John 20:19-31 (plus some . . . )

April 24, 2022
Joanna Harader

I love Easter! I love the stories of Jesus’ resurrection. I love the reminder that love conquers hate, life conquers death—that the violence of this world does not have the final word. I love Easter morning worship with the flowers, the rousing hymns, the whole congregation proclaiming: “Christ is risen indeed!”

I had a really great Easter this year—Muncher’s donuts at the sunrise service, wonderful people and wonderful music, lunch (that I didn’t have to make) at my brother’s house. . . . Then I woke up on Monday morning and realized that the coming week was basically going to be like the past week: worship to plan, sermon to write, meetings to attend. It was all pretty . . . anticlimactic.

If I feel this way just reading the Easter story, how must the disciples have felt living it? That first Easter was an eventful day for the disciples. On Zoom we watched the Lumo video of the scripture with Mary running around a room waking up all the sleeping guys to tell them “I have seen the Lord!” That’s quite a way to wake up!

And then, that evening, they are all (well, except for Thomas) hanging out behind closed doors, hiding from the religious authorities who had killed Jesus . . . maybe . . . they’re not sure . . . but even if Jesus is alive the crucifixion was no joke and they want to keep a low profile.

As they are gathered, hiding, “Jesus came and stood among them.” That’s a rather odd way to put it and we are left wondering whether Jesus picked the lock or climbed through a window or just kind of materialized in the room. But somehow there Jesus is, nail marks in his palms, gash in his side, but very much alive, which is not what they expected to see three days after they watched him die.

Jesus says “Peace be with you,” because they were probably feeling pretty not peaceful at that point. And then, Jesus breathes. Most translations say he breathed on them, but scholars I trust say that it should really be translated that he breathed into them. Jesus breathed into the disciples the way that God breathed into the first human’s nostrils the breath of life. The way the sacred breath was breathed into the bones in Ezekiel’s vision. Jesus breathes and says “Receive the Holy Spirit.”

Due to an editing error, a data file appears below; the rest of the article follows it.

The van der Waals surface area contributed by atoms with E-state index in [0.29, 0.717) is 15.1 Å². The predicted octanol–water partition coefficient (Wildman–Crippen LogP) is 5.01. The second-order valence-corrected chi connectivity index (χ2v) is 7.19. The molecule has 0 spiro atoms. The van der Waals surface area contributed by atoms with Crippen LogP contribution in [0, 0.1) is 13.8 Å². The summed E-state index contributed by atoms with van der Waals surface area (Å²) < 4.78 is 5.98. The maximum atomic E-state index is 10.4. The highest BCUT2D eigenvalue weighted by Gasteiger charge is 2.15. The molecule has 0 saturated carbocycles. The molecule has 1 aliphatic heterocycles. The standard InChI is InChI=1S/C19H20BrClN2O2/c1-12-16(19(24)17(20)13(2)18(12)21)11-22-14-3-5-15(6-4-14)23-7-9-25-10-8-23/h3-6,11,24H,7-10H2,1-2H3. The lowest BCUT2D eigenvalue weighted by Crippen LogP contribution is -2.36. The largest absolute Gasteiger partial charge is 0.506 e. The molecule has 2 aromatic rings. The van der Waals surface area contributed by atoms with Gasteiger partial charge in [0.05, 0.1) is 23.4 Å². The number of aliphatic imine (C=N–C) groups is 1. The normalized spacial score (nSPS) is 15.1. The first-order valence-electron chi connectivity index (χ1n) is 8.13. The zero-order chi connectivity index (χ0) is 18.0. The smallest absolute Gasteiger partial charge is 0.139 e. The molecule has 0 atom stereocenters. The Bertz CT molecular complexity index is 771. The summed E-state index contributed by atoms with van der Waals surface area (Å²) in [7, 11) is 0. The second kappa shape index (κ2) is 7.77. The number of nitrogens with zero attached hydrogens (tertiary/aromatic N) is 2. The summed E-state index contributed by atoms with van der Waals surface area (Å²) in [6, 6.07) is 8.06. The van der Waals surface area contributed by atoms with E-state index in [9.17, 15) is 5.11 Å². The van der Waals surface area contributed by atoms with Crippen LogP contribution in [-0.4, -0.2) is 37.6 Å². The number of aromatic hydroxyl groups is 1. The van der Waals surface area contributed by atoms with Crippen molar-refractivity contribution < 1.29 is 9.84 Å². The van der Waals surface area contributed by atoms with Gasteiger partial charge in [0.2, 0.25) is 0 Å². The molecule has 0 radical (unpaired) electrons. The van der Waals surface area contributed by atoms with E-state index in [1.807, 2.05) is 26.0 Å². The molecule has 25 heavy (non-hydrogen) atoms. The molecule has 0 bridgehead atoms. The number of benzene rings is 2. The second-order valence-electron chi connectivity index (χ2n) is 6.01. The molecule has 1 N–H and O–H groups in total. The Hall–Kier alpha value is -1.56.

So the dead/not dead Jesus shows up like a ghost with battle scars, says he’s sending them, breathes the Holy Spirit into them—this amazing Spirit he has been promising them—and then, I guess, he leaves. It doesn’t really say where Jesus goes. The scene just ends abruptly, and the next thing we read is, “After eight days.” Eight days.

Have you ever had an experience where something happened that you thought was something big? Something life-changing? Something that seemed to promise a dramatic change, a big event, and then . . . nothing really happened? Your life didn’t instantly transform.
• You pursue an exciting job opportunity that fizzles—or you get the job and it’s . . . a job.
• You find the perfect house, but the offer falls through—or you get the house but there are still dirty dishes to wash every night.
• You meet someone you think could be really special in your life, and then they just kind of fade away—or they stick around and you love them but they are annoying sometimes.
• You have a really meaningful experience that convinces you that you will make a change you need to make: exercise, eat better, deal with money stuff, work on a relationship—only you just don’t quite do it.

Jesus had showed up to the disciples eight days ago. Said he was sending them. Breathed the Holy Spirit into them. But it doesn’t seem like much has actually happened.

“After eight days” the disciples are “again in the house” behind closed doors. Have they been cowering in fear the whole time? Have they been going about their lives and are just having a little reunion? When Jesus was there before he said: “As the Father has sent me, so I send you.” But it doesn’t seem like they have gone anywhere.